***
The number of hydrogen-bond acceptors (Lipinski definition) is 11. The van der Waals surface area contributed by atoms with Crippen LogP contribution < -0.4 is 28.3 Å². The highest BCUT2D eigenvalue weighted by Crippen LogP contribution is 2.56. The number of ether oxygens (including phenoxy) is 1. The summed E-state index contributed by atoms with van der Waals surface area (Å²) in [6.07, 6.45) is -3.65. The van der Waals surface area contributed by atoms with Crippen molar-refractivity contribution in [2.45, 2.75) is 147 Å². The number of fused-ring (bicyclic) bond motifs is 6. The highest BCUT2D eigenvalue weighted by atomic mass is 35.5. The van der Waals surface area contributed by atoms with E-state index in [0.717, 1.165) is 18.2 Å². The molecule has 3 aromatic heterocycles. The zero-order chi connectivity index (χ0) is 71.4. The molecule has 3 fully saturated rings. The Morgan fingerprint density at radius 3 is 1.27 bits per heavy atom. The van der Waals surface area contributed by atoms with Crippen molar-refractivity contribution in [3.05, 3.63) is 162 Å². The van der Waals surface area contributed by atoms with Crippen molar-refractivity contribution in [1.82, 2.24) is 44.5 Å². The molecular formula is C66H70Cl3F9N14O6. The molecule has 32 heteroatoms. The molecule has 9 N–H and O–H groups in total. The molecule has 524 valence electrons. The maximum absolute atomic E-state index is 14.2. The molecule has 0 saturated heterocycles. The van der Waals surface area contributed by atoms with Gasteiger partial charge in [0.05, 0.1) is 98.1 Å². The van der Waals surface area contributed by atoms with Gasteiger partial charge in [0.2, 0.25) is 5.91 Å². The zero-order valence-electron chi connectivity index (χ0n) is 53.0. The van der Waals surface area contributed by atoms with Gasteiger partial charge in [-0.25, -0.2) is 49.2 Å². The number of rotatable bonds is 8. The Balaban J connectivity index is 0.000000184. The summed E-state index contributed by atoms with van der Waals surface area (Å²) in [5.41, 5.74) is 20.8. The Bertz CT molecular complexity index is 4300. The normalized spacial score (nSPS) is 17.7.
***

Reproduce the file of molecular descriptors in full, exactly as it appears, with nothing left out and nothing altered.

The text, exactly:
The number of hydrogen-bond acceptors (Lipinski definition) is 11. The van der Waals surface area contributed by atoms with Crippen LogP contribution < -0.4 is 28.3 Å². The highest BCUT2D eigenvalue weighted by Crippen LogP contribution is 2.56. The number of ether oxygens (including phenoxy) is 1. The summed E-state index contributed by atoms with van der Waals surface area (Å²) in [6.07, 6.45) is -3.65. The van der Waals surface area contributed by atoms with Crippen molar-refractivity contribution in [2.45, 2.75) is 147 Å². The number of fused-ring (bicyclic) bond motifs is 6. The highest BCUT2D eigenvalue weighted by atomic mass is 35.5. The van der Waals surface area contributed by atoms with E-state index in [0.717, 1.165) is 18.2 Å². The molecule has 3 aromatic heterocycles. The zero-order chi connectivity index (χ0) is 71.4. The molecule has 3 fully saturated rings. The Morgan fingerprint density at radius 3 is 1.27 bits per heavy atom. The van der Waals surface area contributed by atoms with Crippen molar-refractivity contribution in [3.05, 3.63) is 162 Å². The van der Waals surface area contributed by atoms with Crippen molar-refractivity contribution in [1.82, 2.24) is 44.5 Å². The molecular formula is C66H70Cl3F9N14O6. The molecule has 32 heteroatoms. The molecule has 9 N–H and O–H groups in total. The molecule has 524 valence electrons. The maximum absolute atomic E-state index is 14.2. The molecule has 0 saturated heterocycles. The van der Waals surface area contributed by atoms with Gasteiger partial charge in [0.05, 0.1) is 98.1 Å². The van der Waals surface area contributed by atoms with Gasteiger partial charge in [0.2, 0.25) is 5.91 Å². The zero-order valence-electron chi connectivity index (χ0n) is 53.0. The van der Waals surface area contributed by atoms with Gasteiger partial charge in [-0.25, -0.2) is 49.2 Å². The number of rotatable bonds is 8. The Balaban J connectivity index is 0.000000184. The summed E-state index contributed by atoms with van der Waals surface area (Å²) in [5.41, 5.74) is 20.8. The Bertz CT molecular complexity index is 4300. The normalized spacial score (nSPS) is 17.7.